2009 Recovery Act

Monday, April 6th, 2009


Making Work Pay credit. Starting later this year, eligible wage earners will see an increase in their take-home pay. The new law provides a credit against income tax in an amount equal to the lesser of 6.2 percent of the individual’s earned income or $400 ($800 for married couples filing jointly). However, income limitations apply so the credit is unavailable to higher income wage earners. The Making Work Pay credit will be applied retroactively to January 1, 2009 and prospectively to December 31, 2010.

Seniors and others. Individuals receiving Social Security benefits, disabled veterans and others on fixed incomes will receive one-time payments of $250. If the individual also qualifies for the Making Work pay credit, his or her credit will be reduced by the $250 payment.

First-time homebuyer tax credit. In 2008, Congress enacted the first-time homebuyer tax credit. Unlike other credits, this one had to be repaid, making it unattractive to many taxpayers. The new law removes the repayment requirement for homes purchased by first-time buyers between January 1, 2009 and December 1, 2009. The enhanced credit equals 10 percent of the purchase price of a home up to $8,000 ($4,000 for married individuals filing separately). There are income limitations, which preclude higher-income individuals and couples from taking advantage of the credit.

New car deduction. Automobile sales, like new home sales, have plummeted in recent months. In response, Congress has created an above-the-line deduction for state and local sales taxes or excise taxes paid on qualified purchases of new motor vehicles. This deduction is temporary and is also prospective from the date of enactment of the new law. It will expire at the end of 2009. Income thresholds and other limitations apply.

AMT patch. Every year, bills are introduced in Congress to abolish the alternative minimum tax (AMT). This year is no different but because the federal budget deficit, Congress cannot eliminate the AMT without finding an equivalent source of revenue. However, there is some good news. The new law increases the AMT exemption amounts and allows taxpayers to take most personal credits to reduce AMT liability for 2009.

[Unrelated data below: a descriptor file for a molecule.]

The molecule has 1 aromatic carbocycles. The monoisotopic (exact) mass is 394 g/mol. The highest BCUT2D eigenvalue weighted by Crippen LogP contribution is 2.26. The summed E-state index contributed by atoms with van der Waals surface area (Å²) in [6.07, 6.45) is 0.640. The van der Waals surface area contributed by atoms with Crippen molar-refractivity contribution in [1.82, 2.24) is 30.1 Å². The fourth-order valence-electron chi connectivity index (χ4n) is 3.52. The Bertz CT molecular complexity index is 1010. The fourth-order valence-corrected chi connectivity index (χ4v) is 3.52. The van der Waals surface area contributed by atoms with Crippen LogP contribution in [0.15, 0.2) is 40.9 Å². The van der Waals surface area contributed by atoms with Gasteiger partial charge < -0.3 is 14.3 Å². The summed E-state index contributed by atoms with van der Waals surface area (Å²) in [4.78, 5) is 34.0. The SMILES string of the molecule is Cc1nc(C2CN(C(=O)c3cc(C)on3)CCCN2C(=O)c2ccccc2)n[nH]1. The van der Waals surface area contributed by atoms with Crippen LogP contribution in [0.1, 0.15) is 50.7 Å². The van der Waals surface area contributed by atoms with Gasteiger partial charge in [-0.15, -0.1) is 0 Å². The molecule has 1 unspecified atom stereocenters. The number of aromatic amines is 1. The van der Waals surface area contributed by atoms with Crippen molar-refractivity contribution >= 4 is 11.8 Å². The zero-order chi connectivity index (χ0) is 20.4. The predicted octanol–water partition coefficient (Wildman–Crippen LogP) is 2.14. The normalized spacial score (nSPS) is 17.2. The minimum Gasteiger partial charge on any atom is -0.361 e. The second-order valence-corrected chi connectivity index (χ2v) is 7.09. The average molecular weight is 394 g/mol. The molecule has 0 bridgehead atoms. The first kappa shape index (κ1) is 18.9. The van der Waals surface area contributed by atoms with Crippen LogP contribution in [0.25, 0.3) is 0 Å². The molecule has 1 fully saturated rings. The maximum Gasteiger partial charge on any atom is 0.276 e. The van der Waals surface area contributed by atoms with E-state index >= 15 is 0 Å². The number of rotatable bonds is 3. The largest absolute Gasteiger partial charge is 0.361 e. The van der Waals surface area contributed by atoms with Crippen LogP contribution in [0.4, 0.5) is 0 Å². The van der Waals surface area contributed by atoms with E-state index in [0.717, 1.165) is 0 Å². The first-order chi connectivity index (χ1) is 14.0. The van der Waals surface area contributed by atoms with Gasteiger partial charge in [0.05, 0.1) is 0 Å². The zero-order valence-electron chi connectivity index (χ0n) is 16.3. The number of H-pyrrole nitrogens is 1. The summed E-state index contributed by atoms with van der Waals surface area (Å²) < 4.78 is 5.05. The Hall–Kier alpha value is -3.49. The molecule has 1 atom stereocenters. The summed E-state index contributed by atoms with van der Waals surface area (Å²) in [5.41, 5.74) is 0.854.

Child tax credit. The current $1,000 child tax credit is one of the most popular incentives in the Tax Code. The new law increases the refundable portion of the child tax credit for 2009 and 2010. Taxpayers are eligible for a refundable credit equal to 15 percent of their earned income in excess of $3,000 subject to certain restrictions and phase-outs.

Unemployment compensation. Many individuals are surprised to learn that unemployment benefits are taxable. The new law excludes up to $2,400 in unemployment compensation from a recipient’s gross income in 2009.

Education. The Tax Code includes a number of incentives to help bring down the cost of education. The new law expands the current Hope education credit (and renames it the American Opportunity Tax Credit). More individuals will be able to take advantage of this credit because of expanded income phase-outs. The new law also raises the maximum credit, extends it over four years of post-secondary school education, and makes 40 percent of the credit refundable. In a related development, the new law also permits beneficiaries of qualified tuition plans (known as “529″ plan) to use tax-free distributions to pay for computers and computer technology.

Transit benefits. Individuals who take public transportation to work or van pool may benefit from enhanced transit incentives in the new law. Congress increased the income exclusion amount for transit passes and van pooling from $120 per month to $230 per month for 2009 (starting in March 2009) and through 2010 with an inflation adjustment. However, these benefits must be offered by your employer to take advantage of them.

EITC. The earned income tax credit (EITC) is a refundable tax credit targeted to lower and middle income wage earners and families. When the EITC exceeds the amount of taxes owed, it generates a refund. The new law enhances the EITC for taxpayers with three or more qualifying children and helps eliminate an existing “marriage penalty” across the board.

Energy Incentives. The new law enhances several energy tax incentives that reward taxpayers for installing energy-efficient property and alternative sources of energy in their homes. Among the types of energy-efficient property that may qualify for a tax break are certain heat pumps, furnaces, windows and doors. There’s also a tax break for purchasers of plug-in electric vehicles.


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